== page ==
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Plant-Based ‘Fad’ Not Going Away Anytime Soon

The plant-based food and beverage industry is continuing to evolve and the market continues to see growth, recently getting attention from new companies who are developing their own plant-based products.

We’ve already established that plant-based protein is currently one of the hottest topics in the food industry, and now we are seeing more and more companies adopting the idea and producing meat-alternative products. The growth of vegan diets and demand for low-calorie options has the global plant-based beverages market estimated to be valued at $11.2 billion in 2018 and projected to reach $19.7 billion by 2023, according to a Research and Markets report.

In recent years, the plant-based beverage and meat alternative markets have gotten the attention of brands due to their growing popularity with consumers. Concerns about meat and dairy – including health, animal welfare and the environment – are driving a $3.7 billion plant-based market, according to Bloomberg (Oct. 22).

“In 2018, we saw the sales of plant-based foods grow by 20%,” said American Customer Satisfaction Index President David VanAmburg. “These aren’t fads; customers want to adhere to a healthier lifestyle and they’re more satisfied with brands that offer those options.”

One of the latest companies to show interest in the market is one actually known for their meat products. Natural and organic meat company Applegate Farms, a subsidiary of processed meat giant Hormel Foods Corp. is thinking about developing their own plant based products.

Applegate President John Ghingo said in an interview with Bloomberg that the brand is “always looking for better solutions,” and making progress. He made clear that the company would be staying committed to its core product line, but that plant-based alternatives are “a really interesting space.”

The company would be joining brands such as Beyond Meat, which is widely available at grocery stores and some restaurants, as well as Impossible Foods known for its “Impossible Burger” which is made of veggie meat that actually “bleeds.”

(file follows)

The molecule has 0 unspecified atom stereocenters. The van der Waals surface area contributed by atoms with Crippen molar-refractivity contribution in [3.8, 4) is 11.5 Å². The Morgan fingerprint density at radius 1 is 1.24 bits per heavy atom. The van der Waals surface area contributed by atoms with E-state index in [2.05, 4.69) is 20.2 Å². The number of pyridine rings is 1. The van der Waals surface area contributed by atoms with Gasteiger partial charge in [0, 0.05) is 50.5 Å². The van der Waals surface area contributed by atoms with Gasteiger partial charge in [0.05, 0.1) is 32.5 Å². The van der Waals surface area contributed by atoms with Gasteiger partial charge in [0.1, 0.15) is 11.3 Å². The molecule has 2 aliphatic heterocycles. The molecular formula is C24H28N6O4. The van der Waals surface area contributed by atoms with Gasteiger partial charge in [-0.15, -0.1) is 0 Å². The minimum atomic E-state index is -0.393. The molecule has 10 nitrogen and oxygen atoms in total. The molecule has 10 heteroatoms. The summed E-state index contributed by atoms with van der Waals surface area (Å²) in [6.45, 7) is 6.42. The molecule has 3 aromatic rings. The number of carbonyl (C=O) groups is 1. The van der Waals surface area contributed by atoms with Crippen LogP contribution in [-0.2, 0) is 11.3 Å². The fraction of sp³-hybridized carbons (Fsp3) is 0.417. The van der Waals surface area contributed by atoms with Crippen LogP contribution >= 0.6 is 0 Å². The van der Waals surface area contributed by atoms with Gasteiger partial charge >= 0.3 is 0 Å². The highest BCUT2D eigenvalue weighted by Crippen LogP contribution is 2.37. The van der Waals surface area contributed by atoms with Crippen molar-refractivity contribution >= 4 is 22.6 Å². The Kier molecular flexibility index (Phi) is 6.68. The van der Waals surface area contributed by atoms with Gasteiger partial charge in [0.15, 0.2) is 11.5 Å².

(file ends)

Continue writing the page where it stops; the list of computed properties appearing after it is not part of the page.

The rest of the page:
On Oct. 24, Greenleaf Foods SPC, unveiled its launch as a food company “dedicated to cultivating and advancing leadership in the fast-growing plant-based food sector.” The company will operate as a wholly-owned independent subsidiary of Maple Leaf Foods and it plans to build a portfolio of brands and products, offering consumers more plant-based food choices.

Greenleaf believes that plant-based foods are vital for the health of people and our planet and is committed to growing the category. Its portfolio currently includes two of the leading plant-based brands in the United States, Lightlife Foods and Field Roast Grain Meat Co.

“We have established leading brands that are known for delicious, high-quality products and we are excited to build on and invest in that expertise to drive innovation and accelerate our growth,” said Dan Curtin, President of Greenleaf. “Leadership in the fast-growing plant-based protein market is fundamental to pursuing Maple Leaf Foods’ broader vision to be the most sustainable protein company on earth.”

In Technomic’s Take: 7 Key trends for 2019, it ranks plant-based dining and says that it “now means more than just swapping meats for veggies; it represents a strategy that includes zero waste policies and a wider focus on sustainability.” With restaurants starting to ban plastic straws and making plant based food packaging a priority in an eco-friendly effort to eliminate waste and pollution, we have to wonder what changes will be next.

Kroger also lists plant based foods in its Top Food Trends for 2019. It said “consumers are finding it easier than ever before to incorporate more plant-based fare into their daily diets.” According to Mintel’s Protein Report, 2017, 31% of consumers said they had participated in meat free days once per week, e.g. Meatless Mondays.

French food company, Danone, has been making more effort to attract younger consumers using products with plant-based ingredients, as well as with other fast-growing categories, probiotics and protein. Francisco Camacho, executive vice president for Danone’s ‘Essential Dairy and Plant Based’ business said he expects to triple the size of the plant-based business to 5 billion euros ($5.75 billion) by 2025.

Like VanAmburg said, plant-based diets don’t seem a “passing fad.” Increasingly becoming popular and accepted by many, it seems as though they will only continue to grow from here on out.